MURALS, ACTIVISM and CENSORSHIP

By Steven P. Harrington and Jaime Rojo aka Brooklyn Street Art

After examining and discussing this years’ Nuart 2014 theme of murals and activism we realized the underlying matter that strikes at the core for us must include a discussion about censorship, our varying degrees of comfort and discomfort with it, and how it impacts art in the streets.

Mural art is almost unanimously censored art and cannot be righty considered strictly as Street Art. Whether the content of the composition has been influenced by a wall owner, a real estate developer, a sportswear brand, a business improvement district, or by Father Paddy O’Reilly who lives in the rectory just up the street, once a mural has been discussed and voted on and approved, however tacitly, by an entity other than the artist, the mural takes one large step in the direction of public art and a fast run away from the D.I.Y. approach that we think of as Street Art.

Censorship is anathema to the entire activist spirit of Street Art that drew us to it to begin with.  No permission is sought for commission, and no critique is necessarily desired either. By its very nature it’s all about politics – personal, geo, social, anthropological, philosophical, sexual, identity-based. Rabble rousers and challengers of the status quo, the choice to avert the established Art World path of university-gallery-fairs-museums-collectors and the multiple layers of gate-keeping is itself a sort of middle finger activism toward the self-appointed doyennes of art, design and basically any aesthetic endeavor. The only peer-review journal they are interested in are the thick dripping markers nearby or overtop their work - and in the various Internet hubs they participate in. Street Art, a corollary to and evolution of the graffiti practice never necessarily had in mind that it was answerable to any person or institution but rather it has been primarily a direct communication to the everyday passerby.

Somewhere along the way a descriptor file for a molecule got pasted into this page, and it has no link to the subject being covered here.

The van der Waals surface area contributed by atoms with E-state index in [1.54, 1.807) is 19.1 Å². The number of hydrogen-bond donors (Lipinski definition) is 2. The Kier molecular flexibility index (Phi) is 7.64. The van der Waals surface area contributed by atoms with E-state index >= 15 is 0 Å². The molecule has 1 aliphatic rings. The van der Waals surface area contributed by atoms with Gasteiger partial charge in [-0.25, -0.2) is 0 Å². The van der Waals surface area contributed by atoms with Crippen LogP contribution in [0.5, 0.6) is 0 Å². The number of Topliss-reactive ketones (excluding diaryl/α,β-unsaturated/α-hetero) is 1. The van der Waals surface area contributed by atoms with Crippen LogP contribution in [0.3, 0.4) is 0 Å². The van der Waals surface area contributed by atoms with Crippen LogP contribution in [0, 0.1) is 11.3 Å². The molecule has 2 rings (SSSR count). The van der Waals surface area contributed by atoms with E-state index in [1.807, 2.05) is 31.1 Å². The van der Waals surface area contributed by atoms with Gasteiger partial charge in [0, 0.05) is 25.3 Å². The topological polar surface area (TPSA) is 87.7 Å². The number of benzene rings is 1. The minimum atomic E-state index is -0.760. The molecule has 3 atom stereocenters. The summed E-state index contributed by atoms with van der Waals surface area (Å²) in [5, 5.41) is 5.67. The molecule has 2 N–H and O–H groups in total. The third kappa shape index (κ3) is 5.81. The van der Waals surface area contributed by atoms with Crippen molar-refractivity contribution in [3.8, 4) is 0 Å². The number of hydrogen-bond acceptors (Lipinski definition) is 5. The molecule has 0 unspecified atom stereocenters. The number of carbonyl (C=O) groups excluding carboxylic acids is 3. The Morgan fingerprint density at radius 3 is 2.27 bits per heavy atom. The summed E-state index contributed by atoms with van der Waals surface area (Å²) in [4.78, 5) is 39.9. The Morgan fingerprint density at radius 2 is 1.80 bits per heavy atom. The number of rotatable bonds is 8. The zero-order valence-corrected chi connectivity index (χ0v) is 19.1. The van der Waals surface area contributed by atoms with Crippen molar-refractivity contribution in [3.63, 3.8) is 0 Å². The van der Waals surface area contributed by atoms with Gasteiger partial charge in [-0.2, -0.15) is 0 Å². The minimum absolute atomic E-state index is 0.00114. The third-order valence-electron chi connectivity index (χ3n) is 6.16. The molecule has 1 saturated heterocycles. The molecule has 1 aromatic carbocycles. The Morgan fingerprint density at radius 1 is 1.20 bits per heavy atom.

With the growing fascination, acceptance, and even romance with Street Art on illegal walls, real estate developers and moribund city centers are courting the very artists who once surreptitiously hit the walls, with some restrictions naturally.  Only ten years earlier many of these same entities were alerting authorities to the vandalism occurring on walls in their neighborhoods. Now artists are being tracked again – but with a different request: please hit up my wall with beautification in mind and with something vaguely edgy.

“But please, no boobs. Also, no politics. And could you keep it family-friendly? If you can include a Ninja Turtle my son would be so totally stoked.”

Eager for the “exposure” and relieved to not have to look over their shoulder for the police, a mass of Street Artists are happy to create happy walls.  Not exactly the public art murals of yesteryear that spoke to social ills and local pride, the new crop of murals is pleasant and sometimes aesthetically astounding, but the genteel censorship brings the final result closer to public art than Street Art.

Conversely, commercial mural walls are openly anti-activist and non-apologetic  vehicles for the delivery of a sponsored message. For purists, if there are any, this is the essence of the Street Art creative approach now perverted by the integration of branded content, radically altering its essential spirit. We won’t say “co-opt” lest you think us hippies, but even hippies are sedate these days and this evolutionary phase of Street Art is simply the adopting of the language of a subculture to sell something to the dominant culture. In a time when TV is giving wars their own names and themed motion-graphics, Street Art as a product delivery vehicle is probably expected. From Elvis to punk to hipsters we have learned over decades that organically grown youth movements are first resisted then fully subsumed, synthesized, and re-employed.

Thankfully, not everyone in the next gen of Millennial #activists got the text. These digital natives whose initial cell division took place in an amniotic fluid floating in logos and slogans are hypersensitive to the commercial or political re-purposing of their anger and have taken the means of digital meme production into their hands and swiping fingers.  With virtual location unmoored from the physical location, freelance and organized Street Artists create works on walls and fences and bus stops across cities specifically to be shot and re-Grammed en route to addressing topical events and issues. Unsanctioned takeovers of public and private space are quickly recorded and dispersed through the ether before being buffed – or even discovered.